Once on his way, Ferguson found it easy to slip from one career path to another, advancing a little with each step. At first he stayed for a while with the army. In 1746, he was raised to the rank of principal chaplain to the Black Watch. In 1747, he is reported to have seen action again at the Battle of Bergen op Zoom in the Netherlands.

HE served in the Black Watch until 1754, including two tours of duty in Ireland. He remained proud of his military experience for the rest of his life. It seems clear that he liked to write about the army, and that the image he gave himself while doing so pleased him as a man and as a Scot.

Far more than any other thinker of the Enlightenment, Ferguson was to insist on military valour as a cornerstone of civic virtue. He did so long after the end of his active service in both army and Church.

By this time Ferguson was a friend of Adam Smith, and wrote to him asking from now on to be addressed “without any clerical titles, for I am a downright layman”. Yet he retained both his ordination and his eldership for some years afterwards.

Another friend, David Hume, was surely right in speaking of “the still Rev Adam Ferguson”. Even so, the broader judgment was surely the better one. Hume adds that he had taken an instant liking to the minister as “a man of sense, knowledge, taste, elegance, and morals”.

Ferguson had by now, about 1760, returned to Edinburgh, where he was to reside for almost 40 years. Life here was sociable as well as learned. Ferguson joined the Select Society, a debating club founded by a group of literati, moderates of the clergy and lively men of letters. Hume was instrumental in securing Ferguson’s election, in 1757, as his own successor to the keepership of the Advocates Library in Edinburgh.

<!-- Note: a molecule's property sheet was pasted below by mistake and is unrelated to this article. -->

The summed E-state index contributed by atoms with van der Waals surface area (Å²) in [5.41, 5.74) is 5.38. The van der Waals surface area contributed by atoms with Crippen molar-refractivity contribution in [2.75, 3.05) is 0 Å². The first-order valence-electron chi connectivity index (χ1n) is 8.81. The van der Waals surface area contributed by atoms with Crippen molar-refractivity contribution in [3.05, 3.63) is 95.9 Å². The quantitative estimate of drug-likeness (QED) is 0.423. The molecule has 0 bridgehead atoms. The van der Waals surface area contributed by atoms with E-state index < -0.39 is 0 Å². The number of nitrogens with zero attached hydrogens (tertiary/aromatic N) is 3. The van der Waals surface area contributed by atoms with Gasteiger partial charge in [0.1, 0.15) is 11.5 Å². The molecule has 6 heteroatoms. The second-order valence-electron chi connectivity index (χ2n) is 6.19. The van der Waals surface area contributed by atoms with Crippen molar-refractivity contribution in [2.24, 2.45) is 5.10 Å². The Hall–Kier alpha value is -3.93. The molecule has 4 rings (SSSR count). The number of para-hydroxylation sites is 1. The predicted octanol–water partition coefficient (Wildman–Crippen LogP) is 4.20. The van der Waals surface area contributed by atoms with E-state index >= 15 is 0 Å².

In 1759, again helped by Hume, Ferguson was called at short notice to the chair of natural philosophy at the University of Edinburgh.

He cleverly managed, as Hume noted with mildly ironic admiration, to keep just abreast of his students during the first year of course work.

Ferguson’s prized post, obtained in 1764, was the Edinburgh chair of pneumatics (philosophy of the mind) and moral philosophy.

In 1767, Ferguson published his masterpiece, An Essay On The History Of Civil Society. It sounds like a learned work, and it is.

Yet it had the knack of conveying to English readers a detailed and colourful history of a country similar to Great Britain in the midst of enormous material and moral progress.

On the one hand it sounds like a fragment of classical civilisation in full blossoming. On the other hand it sounds like a part of modern civilisation in its refinement and with all the associated liberties. In fact few names were mentioned.

For those who could see, this was the Britain of the 18th century.

What was more, it was the Scotland of the 18th century, too. If this could not impress so deeply by material purpose, at least it could do so by the political goals it set for itself.

Whatever individuals’ station in life, they could never cease to be citizens. Here was a civil creed with a distinct philosophical approach to the Scottish Enlightenment, more material than Smith, more concrete than Hume, Like Hume’s philosophical works and Smith’s Theory Of Moral Sentiments, it conveyed to a broad readership the wide-ranging insights of that Enlightenment.

The Edinburgh literati, and their readers in London and Paris appreciated, could derive universal significance from the questions of Scottish identity after the Union.